Concept of ‘World’ and ‘Universe’
The concept of world and common attitude shared by human beings differ due to the variations of the perception based on religious beliefs. Even the concept of world in MWI is somewhat different with several features.As we all know that each object in this world is made up of elementary particles such as protons, neutrons, electrons etc. Consequently, the world and hence the universe can be explained as the totality of these particles. But in MWI, such microscopic elementary particles might be in a superposition.
For an example, the probability of an individual radioactive element’s atom that will decay is indicated by quantum theory but within the ranges of probabilities it is hard to tell the precise time of the particular decay that will take place. Think that you have some atoms of radioactive elements which have a decaying chance of 50% in two hours. Then in two hours, 50% of those particular atoms will decay. Until the measurement is made for a given atom, there is no possible way to tell whether it is decayed or not according to traditional quantum theory (Copenhagen interpretation). In fact you need to treat the atoms if it is in a superposition of states: both decayed and not decayed. If it is so, then MWI concludes that there should be two universes in existence: one in which the atom is decayed and one which is not decayed.
If we measure a quantum object, it causes an actual split of the universe according to Everett. Here, literally the universe is duplicated by splitting each universe to accommodate for each possible outcome. For another example, think of an object’s wave function which is of both a particle and wave form. There are two possible outcomes if we measure this particular object as it can be either measured as a particle or a wave. So, a physicist in one universe finds out that the object can be measured in particle form. The same physicist in another universe measures the same object as a wave. This explains how one particle can be measured in several states.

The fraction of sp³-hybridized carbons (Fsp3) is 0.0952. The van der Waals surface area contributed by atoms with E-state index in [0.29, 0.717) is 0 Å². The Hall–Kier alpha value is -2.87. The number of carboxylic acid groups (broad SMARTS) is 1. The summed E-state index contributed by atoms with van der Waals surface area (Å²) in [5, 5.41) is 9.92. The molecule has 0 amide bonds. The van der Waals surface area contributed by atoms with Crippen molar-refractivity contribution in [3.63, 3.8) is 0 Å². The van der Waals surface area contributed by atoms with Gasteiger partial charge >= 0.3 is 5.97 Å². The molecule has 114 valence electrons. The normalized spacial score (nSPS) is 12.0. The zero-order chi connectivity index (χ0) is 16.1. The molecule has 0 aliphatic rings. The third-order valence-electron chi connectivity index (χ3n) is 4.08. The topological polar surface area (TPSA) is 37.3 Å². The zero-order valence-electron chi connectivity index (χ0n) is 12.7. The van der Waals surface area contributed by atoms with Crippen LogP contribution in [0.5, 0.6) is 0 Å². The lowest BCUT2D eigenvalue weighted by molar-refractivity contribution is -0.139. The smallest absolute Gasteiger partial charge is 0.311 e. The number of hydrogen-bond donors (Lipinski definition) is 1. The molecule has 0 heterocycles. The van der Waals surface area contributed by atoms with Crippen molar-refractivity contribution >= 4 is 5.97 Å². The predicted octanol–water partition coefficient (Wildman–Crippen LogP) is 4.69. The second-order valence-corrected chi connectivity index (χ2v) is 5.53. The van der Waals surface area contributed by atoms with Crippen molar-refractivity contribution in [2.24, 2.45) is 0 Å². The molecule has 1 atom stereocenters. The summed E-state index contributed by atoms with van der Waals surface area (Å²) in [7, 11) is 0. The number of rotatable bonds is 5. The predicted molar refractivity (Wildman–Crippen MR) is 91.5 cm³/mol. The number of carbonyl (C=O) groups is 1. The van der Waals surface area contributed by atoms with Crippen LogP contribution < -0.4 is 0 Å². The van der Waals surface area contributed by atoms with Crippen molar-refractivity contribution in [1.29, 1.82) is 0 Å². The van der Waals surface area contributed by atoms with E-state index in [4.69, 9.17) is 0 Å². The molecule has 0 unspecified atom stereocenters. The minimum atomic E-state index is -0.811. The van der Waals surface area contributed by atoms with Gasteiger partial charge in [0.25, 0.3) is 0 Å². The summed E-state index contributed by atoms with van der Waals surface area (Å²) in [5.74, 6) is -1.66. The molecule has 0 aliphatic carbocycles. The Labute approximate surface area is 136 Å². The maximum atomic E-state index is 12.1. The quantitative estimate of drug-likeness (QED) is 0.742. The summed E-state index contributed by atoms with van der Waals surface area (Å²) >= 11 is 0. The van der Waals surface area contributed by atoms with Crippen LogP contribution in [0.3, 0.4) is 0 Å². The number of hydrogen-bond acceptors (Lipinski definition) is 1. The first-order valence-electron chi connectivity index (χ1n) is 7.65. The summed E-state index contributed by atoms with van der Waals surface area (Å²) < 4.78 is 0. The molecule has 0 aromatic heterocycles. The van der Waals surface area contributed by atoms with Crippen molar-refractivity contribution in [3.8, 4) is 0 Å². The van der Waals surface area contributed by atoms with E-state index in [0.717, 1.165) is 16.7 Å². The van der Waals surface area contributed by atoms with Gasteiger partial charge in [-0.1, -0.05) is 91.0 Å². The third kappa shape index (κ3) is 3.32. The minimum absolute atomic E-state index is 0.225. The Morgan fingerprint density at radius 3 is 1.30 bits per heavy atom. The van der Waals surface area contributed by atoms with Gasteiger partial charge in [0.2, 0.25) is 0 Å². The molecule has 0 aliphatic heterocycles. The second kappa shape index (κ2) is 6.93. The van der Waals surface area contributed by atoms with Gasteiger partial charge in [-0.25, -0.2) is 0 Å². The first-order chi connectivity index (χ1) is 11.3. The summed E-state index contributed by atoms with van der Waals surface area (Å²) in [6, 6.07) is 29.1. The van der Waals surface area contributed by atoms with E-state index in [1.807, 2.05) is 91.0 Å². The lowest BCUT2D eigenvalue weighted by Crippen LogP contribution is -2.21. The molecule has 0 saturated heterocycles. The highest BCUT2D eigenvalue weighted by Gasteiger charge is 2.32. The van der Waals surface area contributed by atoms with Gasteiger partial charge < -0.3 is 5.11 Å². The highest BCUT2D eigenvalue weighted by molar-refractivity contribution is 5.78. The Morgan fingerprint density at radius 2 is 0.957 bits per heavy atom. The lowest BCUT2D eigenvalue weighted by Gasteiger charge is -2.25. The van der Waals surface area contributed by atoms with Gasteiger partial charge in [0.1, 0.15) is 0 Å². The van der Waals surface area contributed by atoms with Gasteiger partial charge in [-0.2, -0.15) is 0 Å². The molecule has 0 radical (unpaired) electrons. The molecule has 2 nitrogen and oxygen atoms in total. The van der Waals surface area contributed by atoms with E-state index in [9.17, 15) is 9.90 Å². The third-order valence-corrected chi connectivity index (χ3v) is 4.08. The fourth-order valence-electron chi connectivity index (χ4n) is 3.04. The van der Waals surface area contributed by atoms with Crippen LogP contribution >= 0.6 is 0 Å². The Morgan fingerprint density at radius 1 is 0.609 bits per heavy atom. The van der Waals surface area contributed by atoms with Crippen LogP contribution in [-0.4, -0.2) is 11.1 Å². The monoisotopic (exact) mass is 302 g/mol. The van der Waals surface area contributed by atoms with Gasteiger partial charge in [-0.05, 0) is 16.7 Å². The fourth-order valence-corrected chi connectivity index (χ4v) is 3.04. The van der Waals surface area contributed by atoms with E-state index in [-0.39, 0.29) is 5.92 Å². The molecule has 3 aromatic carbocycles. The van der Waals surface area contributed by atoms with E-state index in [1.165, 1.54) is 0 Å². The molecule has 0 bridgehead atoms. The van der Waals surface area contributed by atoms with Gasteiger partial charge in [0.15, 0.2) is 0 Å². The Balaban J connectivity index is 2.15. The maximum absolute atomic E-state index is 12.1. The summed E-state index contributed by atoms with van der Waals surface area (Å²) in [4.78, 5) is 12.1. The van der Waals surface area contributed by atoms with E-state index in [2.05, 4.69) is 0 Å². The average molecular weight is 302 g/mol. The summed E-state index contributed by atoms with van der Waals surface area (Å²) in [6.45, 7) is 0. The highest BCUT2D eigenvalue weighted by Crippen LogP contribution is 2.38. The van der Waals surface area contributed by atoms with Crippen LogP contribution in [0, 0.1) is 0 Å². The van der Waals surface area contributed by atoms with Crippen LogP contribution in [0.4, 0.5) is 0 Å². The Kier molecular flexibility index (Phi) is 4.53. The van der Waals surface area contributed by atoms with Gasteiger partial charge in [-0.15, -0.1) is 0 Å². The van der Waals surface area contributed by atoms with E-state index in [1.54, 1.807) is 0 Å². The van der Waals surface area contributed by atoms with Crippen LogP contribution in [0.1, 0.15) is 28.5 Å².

Even if an action has several outcomes then the universe splits when that particular action is taken and it also happens when the chosen action is not put into action too. It means that if your pet is in a death situation as a possible outcome, then in a parallel universe to our one, your pet is dead.
In short in MWI, each time when a random event takes place, there is a split of universe between the various available options. A different outcome of that particular event is contained on each separate version of the universe. This results a creation of infinite number of quantum universes. In MWI, for each possible outcome of an action, the universe splits and it is an instantaneous process called as decohesion. This can be further explained using choose your own adventure story books. Here rather than choosing specific alternatives such as exploring the castle, reading old treasure map, find the treasure, fight with the enemy etc., the universe splits into copies so that each particular action is taken. When the universe splits, the particular person is unaware of his existence in other versions of universe. That means for example, the hero who found the treasure ends up living happily is completely unaware of his other version that entered the castle who now faces death and vise versa.